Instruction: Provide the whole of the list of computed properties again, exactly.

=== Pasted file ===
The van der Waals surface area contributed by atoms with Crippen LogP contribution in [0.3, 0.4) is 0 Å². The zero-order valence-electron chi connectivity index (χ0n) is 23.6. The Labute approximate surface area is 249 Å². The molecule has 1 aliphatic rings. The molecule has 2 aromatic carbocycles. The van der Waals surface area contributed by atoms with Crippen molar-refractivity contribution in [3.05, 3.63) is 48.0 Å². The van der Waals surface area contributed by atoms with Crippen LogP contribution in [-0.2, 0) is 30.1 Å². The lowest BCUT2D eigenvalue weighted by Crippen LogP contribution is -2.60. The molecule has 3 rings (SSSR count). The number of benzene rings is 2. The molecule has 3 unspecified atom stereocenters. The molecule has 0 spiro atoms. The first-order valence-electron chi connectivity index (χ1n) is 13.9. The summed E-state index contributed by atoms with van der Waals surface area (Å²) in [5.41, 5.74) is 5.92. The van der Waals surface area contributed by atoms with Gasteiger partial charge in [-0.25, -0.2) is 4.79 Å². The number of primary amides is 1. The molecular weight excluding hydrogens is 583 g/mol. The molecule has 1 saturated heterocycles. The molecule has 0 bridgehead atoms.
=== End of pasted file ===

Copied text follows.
The van der Waals surface area contributed by atoms with Crippen LogP contribution in [0.3, 0.4) is 0 Å². The zero-order valence-electron chi connectivity index (χ0n) is 23.6. The Labute approximate surface area is 249 Å². The molecule has 1 aliphatic rings. The molecule has 2 aromatic carbocycles. The van der Waals surface area contributed by atoms with Crippen molar-refractivity contribution in [3.05, 3.63) is 48.0 Å². The van der Waals surface area contributed by atoms with Crippen LogP contribution in [-0.2, 0) is 30.1 Å². The lowest BCUT2D eigenvalue weighted by Crippen LogP contribution is -2.60. The molecule has 3 rings (SSSR count). The number of benzene rings is 2. The molecule has 3 unspecified atom stereocenters. The molecule has 0 spiro atoms. The first-order valence-electron chi connectivity index (χ1n) is 13.9. The summed E-state index contributed by atoms with van der Waals surface area (Å²) in [5.41, 5.74) is 5.92. The van der Waals surface area contributed by atoms with Gasteiger partial charge in [-0.25, -0.2) is 4.79 Å². The number of primary amides is 1. The molecular weight excluding hydrogens is 583 g/mol. The molecule has 1 saturated heterocycles. The molecule has 0 bridgehead atoms.